In Kandahar he persisted, deflecting complaints against himself with further criticism of outsiders and saying he had now “rescued myself from foreigners’ orders”.

Few elders at the shura seemed impressed. They pressed for a purge of his officials. “If we speak out and if we tell you the truth of what’s happening here, we will not last the night,” said one elder. “We will be assassinated. Everyone is scared.”

A white-bearded frail man stood up, leaning on a walking stick, and said: “The other day people came with guns and told me to shut my shop and go to my house. I phoned the police. They said, ‘It’s none of our business and we don’t care’.”

Sitting just off the stage at the meeting was the president’s brother. Ahmed Wali Karzai is the head of Kandahar provincial council and is alleged by US officials to profit from drug trafficking and organised crime. The president is reported to have refused US requests to remove him from his post.

On the streets of the city this weekend there appeared to be little or no support for a Nato push in the province. “Look what happened in Marjah,” said one local government official in Kandahar, referring to the last US offensive launched in February in central Helmand province.

“The US controls the place by day but the Taliban control it by night. What is the point? If you help the government, you will be murdered.”

At a popular coffee shop in the city centre, Khaled, a medical student from Kabul, said the influence of the Taliban was creeping back into the area.

“A Nato offensive here will not help,” he added.

“We know what they do. They arrive in great numbers and provide security for two weeks and then they go and the insecurity returns.”

General Karl Eikenberry, the US ambassador to Afghanistan, had warned Clinton about Karzai’s character last year. He said that McChrystal’s proposals for a a troop surge should not be supported unless the president changed.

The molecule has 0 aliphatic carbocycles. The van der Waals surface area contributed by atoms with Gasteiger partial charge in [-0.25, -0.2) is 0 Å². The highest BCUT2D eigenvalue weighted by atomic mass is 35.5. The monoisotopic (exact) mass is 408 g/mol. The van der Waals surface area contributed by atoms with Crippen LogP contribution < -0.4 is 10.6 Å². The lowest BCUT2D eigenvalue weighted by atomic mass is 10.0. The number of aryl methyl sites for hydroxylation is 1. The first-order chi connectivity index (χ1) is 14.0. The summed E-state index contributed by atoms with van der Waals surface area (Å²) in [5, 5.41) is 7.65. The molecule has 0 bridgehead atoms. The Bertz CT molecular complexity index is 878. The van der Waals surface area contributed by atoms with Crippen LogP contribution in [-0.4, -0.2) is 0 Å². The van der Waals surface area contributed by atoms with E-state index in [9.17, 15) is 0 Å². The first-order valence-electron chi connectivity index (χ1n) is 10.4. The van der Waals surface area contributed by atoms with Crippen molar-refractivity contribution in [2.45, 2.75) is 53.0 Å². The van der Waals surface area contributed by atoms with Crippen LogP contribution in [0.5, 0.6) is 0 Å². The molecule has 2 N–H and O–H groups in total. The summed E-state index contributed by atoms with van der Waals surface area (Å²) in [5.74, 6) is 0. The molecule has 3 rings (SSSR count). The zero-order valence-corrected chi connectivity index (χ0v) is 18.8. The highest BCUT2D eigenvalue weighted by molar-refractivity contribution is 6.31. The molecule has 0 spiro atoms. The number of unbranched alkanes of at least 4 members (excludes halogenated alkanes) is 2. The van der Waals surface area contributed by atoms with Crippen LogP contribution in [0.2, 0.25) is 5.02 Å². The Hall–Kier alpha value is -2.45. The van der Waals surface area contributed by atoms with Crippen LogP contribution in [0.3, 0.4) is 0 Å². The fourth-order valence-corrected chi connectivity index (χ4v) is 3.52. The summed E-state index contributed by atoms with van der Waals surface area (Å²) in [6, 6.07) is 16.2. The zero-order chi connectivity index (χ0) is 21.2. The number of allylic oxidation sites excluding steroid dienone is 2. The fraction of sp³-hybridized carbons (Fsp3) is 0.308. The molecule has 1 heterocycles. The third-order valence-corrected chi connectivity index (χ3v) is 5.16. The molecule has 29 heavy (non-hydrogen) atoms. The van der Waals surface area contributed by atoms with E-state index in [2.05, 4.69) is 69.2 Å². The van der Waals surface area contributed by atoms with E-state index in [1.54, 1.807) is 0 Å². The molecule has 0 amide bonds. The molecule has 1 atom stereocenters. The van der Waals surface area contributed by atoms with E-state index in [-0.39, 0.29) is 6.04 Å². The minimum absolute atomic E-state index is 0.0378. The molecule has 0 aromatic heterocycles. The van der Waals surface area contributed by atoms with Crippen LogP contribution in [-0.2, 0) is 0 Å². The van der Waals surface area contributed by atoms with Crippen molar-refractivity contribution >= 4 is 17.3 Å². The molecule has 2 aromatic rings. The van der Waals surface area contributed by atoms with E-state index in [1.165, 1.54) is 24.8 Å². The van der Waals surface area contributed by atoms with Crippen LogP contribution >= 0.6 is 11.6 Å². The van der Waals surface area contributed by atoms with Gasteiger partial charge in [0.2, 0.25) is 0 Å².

“President Karzai is not an adequate strategic partner,” he wrote in a telegram that was later leaked.


  1. Obama WANTS failure in Afpak

    It is his TEACHING moment he is setting up...

    It's the NEW Vietnam...

    It's lessons are clear, American hubris will not stand.

    America is ONLY 4% of the world, and better learn it cannot place it's will on others...

    America needs to be humbled

    America is not special, never was never will be...

    America causes the terrorists to hate us..

    America must bow it's head to the world and apologize for it's arrogant ways.

    This is what the Obami is seeking..

    Never seeking to actual WIN anything..

    But rather set up America with a new destiny. The destiny of un-specialness

    I called this a while ago...

  2. BTW, I celebrated Holocaust Remembrance Day...

    I purchased a nice 12 gauge Mossberg Shotgun for 235 bucks...

  3. "Indeed, total household debt is now nine times what it was in 1981 — rising twice as fast as disposable income over the same period..."

    Interest Rates Have Nowhere to Go but Up

  4. "Too bad for Afghanistan."

    I'm not sure what's "too bad for Afghanistan" since we aren't going anywhere.

    AFAIK, the surge in Afghanistan is following the same rough model as the one in Iraq: Clear, hold, and build in pivotal areas; sending out the PRTs after the clear. Same basic command intent.

    Karzai is a problem, as Maliki was (recall the Petraeus good cop/bad cop in Baghdad) but a decision on the surge was delayed in part due to serious questions regarding the wisdom and feasibility of its undertaking given the post-election government in Kabul we were going to have to work with. And around. And against. The civil/political side of it was going to prove as or more daunting, more thorny, than the strictly military side of it.

    I do find it interesting that, judging by the sea-change in weekly commentary between the present and just a few, short months ago, the Afghanistan surge has had an enormous at home. Were it judged simply on domestic IO terms, it has indeed been a BFD.